Assistant Attorney General Kate Gallagher, who is representing the state, was not aware that the asset freeze might not apply to properties outside Vermont and said she would research the matter before submitting a proposed order to the judge for consideration on Thursday. Visconti has until Friday to raise any objections.
Visconti also revealed that Goldberg and Quiros have nearly reached a settlement that would include a bar order preventing other parties from bringing a lawsuit against the Miami businessman for actions stemming from the fraud case.
“It says nobody can come after Mr. Quiros for anything related to Jay Peak entities because he’s already given it all back,” Visconti said.
Visconti said federal district court cannot prohibit a state entity from suing, “but it does include anybody else who is going to come after Mr. Quiros to sue him.” That’s important, she said, because it shows Goldberg is “satisfied Mr. Quiros has given everything.” No paperwork on the settlement has been filed in federal court in Miami where that case is pending, and Visconti declined to comment further on the matter following the hearing.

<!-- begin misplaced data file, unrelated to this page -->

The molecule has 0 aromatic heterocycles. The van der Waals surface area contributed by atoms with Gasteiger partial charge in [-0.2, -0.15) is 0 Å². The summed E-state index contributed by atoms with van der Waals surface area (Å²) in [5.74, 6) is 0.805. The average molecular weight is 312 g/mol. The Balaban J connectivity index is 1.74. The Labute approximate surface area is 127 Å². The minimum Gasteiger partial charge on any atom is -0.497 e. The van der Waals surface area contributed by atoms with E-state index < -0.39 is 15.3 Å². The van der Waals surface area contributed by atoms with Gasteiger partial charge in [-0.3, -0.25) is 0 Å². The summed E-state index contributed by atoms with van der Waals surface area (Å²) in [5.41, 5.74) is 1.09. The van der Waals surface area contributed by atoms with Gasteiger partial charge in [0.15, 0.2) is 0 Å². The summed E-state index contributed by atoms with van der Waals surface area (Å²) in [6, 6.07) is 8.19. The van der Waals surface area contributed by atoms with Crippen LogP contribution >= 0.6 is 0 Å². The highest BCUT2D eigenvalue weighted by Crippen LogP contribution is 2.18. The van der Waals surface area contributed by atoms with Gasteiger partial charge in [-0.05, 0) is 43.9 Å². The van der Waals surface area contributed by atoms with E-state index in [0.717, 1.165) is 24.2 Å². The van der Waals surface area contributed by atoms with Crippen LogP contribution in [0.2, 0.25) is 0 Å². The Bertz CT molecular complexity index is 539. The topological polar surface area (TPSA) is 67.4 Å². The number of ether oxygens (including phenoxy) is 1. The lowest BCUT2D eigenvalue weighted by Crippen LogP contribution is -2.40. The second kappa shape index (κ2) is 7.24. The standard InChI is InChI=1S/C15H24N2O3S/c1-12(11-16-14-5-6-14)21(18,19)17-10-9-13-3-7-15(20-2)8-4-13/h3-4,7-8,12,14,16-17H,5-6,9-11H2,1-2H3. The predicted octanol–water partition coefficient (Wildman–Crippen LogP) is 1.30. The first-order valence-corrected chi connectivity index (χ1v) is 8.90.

Lawyers for state, Quiros, both cite Goldberg affidavits
The hearing Wednesday followed a flurry of motions filed by both sides in the case in recent days, with the war of written words becoming increasingly heated between the parties. That ongoing exchange spilled over into the courtroom during the hearing.
Most of the hearing consisted of arguments over the definition of the word disgorgement. Visconti told the judge that the term should be limited to “any ill gotten gains” already covered by the SEC settlement, which includes $50 million in money “looted” by Quiros and $29 million he made in profits.